The strike began in late July after several dozen inmates were suddenly transferred to a higher security ward without explanation. Inmates were forced to leave medications and other personal belongings behind during the transfer, and are also protesting additional security cameras, listening devices, not enough beds or drinking water, and poor ventilation.
"They are held in cells with windows covered by metal sheets, and deprived of access to clean drinking water, food and sufficient beds," Amnesty International (AI) reported. "They are also barred from having in-person family visits and denied access to telephones, which are usually available in other parts of the prison."
The conditions of the striking prisoners are deteriorating rapidly. Judicial and prison officials are denying medical treatment to the prisoners, who are suffering from malnutrition and declining health.
Prison officials have not been moved. A statement from Abbas Dolatabadi with the State Prison Organization read that "To those prisoners who resort to hunger strikes and other actions, we say these methods have been defeated…. The judicial system will not surrender to their threats…. Prisoners must endure their punishment to the fullest."
The Center for Human Rights in Iran (CHRI) has called on the Ministry of Justice and the State Prison Organization to provide medical treatment to the prisoners and address their demands for humane treatment.
"The Iranian judiciary's denial of these political prisoners' legitimate demands may cost the lives of prisoners who have no other way to attract attention to the inhumane conditions at the prison," said Hadi Ghaemi, executive director of CHRI, in a statement on the organization's website.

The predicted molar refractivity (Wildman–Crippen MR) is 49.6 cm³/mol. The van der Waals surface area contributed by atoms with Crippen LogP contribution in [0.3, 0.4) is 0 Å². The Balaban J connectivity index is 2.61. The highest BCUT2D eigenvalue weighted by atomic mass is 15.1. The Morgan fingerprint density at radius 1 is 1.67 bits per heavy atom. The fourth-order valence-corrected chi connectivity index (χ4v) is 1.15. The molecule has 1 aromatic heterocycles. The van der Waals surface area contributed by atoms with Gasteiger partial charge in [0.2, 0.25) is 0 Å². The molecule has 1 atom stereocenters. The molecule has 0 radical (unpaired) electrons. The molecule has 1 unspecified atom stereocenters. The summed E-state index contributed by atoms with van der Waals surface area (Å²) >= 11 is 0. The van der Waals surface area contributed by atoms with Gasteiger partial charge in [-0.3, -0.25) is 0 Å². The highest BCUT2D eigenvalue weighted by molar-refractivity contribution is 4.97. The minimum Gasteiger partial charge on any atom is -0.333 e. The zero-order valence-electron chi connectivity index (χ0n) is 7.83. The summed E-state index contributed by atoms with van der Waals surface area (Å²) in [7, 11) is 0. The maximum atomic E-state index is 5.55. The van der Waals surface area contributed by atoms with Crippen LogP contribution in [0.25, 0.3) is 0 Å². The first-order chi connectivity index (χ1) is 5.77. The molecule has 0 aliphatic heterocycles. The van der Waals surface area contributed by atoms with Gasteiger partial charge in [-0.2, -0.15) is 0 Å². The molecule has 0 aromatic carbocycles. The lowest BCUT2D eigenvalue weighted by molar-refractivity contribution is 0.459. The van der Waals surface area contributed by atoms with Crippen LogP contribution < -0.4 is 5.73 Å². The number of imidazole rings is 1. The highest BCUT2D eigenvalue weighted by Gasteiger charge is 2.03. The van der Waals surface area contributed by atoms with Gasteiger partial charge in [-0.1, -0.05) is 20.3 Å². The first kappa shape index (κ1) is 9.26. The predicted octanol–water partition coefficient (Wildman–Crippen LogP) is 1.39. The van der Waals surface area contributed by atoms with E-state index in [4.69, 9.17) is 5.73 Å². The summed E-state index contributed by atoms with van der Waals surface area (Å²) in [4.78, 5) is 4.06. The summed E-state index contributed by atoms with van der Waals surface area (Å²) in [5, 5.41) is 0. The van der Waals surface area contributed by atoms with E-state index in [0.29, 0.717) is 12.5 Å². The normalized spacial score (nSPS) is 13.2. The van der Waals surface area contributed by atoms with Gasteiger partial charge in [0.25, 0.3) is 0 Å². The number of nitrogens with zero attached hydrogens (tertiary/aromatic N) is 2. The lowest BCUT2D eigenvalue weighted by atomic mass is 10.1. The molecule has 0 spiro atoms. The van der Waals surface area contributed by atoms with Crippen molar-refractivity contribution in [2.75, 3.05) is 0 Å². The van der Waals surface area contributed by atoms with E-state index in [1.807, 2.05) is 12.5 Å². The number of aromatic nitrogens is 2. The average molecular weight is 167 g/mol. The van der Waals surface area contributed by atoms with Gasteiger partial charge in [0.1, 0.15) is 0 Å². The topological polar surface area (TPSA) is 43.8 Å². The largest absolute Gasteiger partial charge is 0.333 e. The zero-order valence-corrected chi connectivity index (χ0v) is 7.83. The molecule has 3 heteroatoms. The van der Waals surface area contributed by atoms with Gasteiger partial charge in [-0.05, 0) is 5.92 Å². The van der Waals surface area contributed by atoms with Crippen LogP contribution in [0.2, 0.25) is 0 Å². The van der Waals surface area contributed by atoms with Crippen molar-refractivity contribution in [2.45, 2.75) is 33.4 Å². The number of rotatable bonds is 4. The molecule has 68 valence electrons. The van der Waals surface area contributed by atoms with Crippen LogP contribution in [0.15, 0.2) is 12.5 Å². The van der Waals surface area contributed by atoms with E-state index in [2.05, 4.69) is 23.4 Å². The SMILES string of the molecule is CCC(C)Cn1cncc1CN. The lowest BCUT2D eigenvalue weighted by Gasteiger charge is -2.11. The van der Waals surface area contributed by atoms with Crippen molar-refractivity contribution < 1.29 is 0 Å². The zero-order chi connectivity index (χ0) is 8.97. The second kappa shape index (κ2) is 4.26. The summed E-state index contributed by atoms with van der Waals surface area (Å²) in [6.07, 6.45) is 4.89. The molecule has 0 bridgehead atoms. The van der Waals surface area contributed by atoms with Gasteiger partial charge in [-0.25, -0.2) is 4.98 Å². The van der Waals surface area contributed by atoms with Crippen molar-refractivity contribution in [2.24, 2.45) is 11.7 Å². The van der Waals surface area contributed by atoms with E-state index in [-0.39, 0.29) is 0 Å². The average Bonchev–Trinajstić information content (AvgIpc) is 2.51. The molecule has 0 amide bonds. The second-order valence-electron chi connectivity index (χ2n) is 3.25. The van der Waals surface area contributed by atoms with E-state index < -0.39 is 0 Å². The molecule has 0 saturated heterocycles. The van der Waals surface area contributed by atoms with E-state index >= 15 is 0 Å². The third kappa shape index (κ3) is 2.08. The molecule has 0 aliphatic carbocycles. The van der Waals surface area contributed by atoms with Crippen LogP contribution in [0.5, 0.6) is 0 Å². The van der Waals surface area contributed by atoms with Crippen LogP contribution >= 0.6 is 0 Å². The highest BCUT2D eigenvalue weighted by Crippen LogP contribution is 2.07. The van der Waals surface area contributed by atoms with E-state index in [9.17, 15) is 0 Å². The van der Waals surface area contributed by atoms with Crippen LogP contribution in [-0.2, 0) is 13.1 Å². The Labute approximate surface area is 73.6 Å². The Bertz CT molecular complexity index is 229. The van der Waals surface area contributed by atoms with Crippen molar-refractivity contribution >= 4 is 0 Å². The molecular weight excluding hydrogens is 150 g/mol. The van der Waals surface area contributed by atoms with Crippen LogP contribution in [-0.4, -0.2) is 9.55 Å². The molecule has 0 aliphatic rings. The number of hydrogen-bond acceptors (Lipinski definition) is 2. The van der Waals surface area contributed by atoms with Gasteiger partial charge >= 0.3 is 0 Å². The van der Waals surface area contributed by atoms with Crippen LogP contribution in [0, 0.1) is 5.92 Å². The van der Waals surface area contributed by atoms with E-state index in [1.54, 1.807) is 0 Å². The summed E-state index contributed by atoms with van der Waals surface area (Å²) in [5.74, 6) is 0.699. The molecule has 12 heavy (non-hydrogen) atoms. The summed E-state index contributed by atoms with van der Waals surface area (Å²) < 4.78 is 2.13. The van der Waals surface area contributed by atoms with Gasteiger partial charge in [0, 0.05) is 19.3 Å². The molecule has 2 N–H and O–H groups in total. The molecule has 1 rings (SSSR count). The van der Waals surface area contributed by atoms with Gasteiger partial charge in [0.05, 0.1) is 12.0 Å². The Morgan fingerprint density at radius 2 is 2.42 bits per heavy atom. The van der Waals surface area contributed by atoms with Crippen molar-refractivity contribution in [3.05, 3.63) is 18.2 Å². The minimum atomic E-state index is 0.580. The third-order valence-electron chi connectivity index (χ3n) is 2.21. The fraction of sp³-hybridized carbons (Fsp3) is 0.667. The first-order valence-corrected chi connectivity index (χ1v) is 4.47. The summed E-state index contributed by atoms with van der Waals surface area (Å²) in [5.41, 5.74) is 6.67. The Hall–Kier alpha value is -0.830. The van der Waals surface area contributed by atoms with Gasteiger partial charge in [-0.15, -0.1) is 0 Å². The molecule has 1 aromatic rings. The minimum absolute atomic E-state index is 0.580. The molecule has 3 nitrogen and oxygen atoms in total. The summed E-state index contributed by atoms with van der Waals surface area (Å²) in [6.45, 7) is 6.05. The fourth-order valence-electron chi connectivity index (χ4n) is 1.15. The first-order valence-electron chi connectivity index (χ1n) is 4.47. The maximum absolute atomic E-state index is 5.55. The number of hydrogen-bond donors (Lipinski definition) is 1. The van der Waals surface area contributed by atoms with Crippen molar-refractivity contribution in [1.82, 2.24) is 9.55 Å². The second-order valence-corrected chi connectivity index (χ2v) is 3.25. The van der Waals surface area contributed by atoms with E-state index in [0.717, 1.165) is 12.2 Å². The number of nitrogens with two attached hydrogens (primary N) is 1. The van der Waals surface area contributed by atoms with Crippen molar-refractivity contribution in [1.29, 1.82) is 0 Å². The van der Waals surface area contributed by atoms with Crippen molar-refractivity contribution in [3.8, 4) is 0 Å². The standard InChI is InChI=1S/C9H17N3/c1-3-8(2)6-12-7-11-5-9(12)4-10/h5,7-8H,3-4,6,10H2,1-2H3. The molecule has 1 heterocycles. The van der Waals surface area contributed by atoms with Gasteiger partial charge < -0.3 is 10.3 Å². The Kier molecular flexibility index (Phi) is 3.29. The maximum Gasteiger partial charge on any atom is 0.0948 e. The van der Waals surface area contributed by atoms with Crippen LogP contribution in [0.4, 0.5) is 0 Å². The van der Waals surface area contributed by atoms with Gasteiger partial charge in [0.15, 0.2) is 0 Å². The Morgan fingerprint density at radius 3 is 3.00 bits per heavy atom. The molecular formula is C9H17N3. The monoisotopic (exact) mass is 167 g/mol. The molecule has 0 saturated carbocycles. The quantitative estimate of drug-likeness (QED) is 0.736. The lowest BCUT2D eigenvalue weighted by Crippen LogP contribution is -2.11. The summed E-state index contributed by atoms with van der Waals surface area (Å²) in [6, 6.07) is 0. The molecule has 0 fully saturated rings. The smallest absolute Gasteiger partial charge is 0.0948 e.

"Iran is obligated under Iranian and international law to provide full medical treatment and humane conditions to all prisoners," said Ghaemi. "They can either continue to pass the buck around to different bureaucracies inside the country or immediately address this life-threatening situation and be accountable to the prisoners under their care."
AI has also called on Iran to allow international monitors to inspect Gohardasht and to improve conditions inside the prison. "The fact that detention conditions have become so poor that desperate prisoners feel they are forced to go on hunger strike to demand the most basic standards of human dignity is disgraceful and highlights the urgent need for reforms to Iran's cruel prison system," said Magdalena Mughrabi, Deputy Middle East and North Africa Director for AI.
Jafar Eghdami, who has been incarcerated at Gohardasht for nine years, is one of those in miserable condition after weeks of hunger striking. "When I visited my son on Wednesday [August 23]," Jafar's mother Zahra told CHRI, "he could hardly stand on his feet or walk. They don't have a decent clinic there and because of that many of the families are worried what might happen but no one is doing anything about it wherever we complain."
Jafar was arrested in August 2008 for participating in a peaceful political protest to commemorate the mass execution of political prisoners twenty years earlier. AI claims that no less than 4,500 political prisoners were secretly executed in 1988 for their support of anti-Islamist political parties.
"They sent my son to prison for no reason and he has been serving his time but they can't stop harassing him," Zahra said. "One day they move them and take away their belongings, then on another day they cut off visitations. Every day they are harassing them. They do nothing but endanger the prisoners' lives. Let them finish the prison term imposed on them and stop bothering them."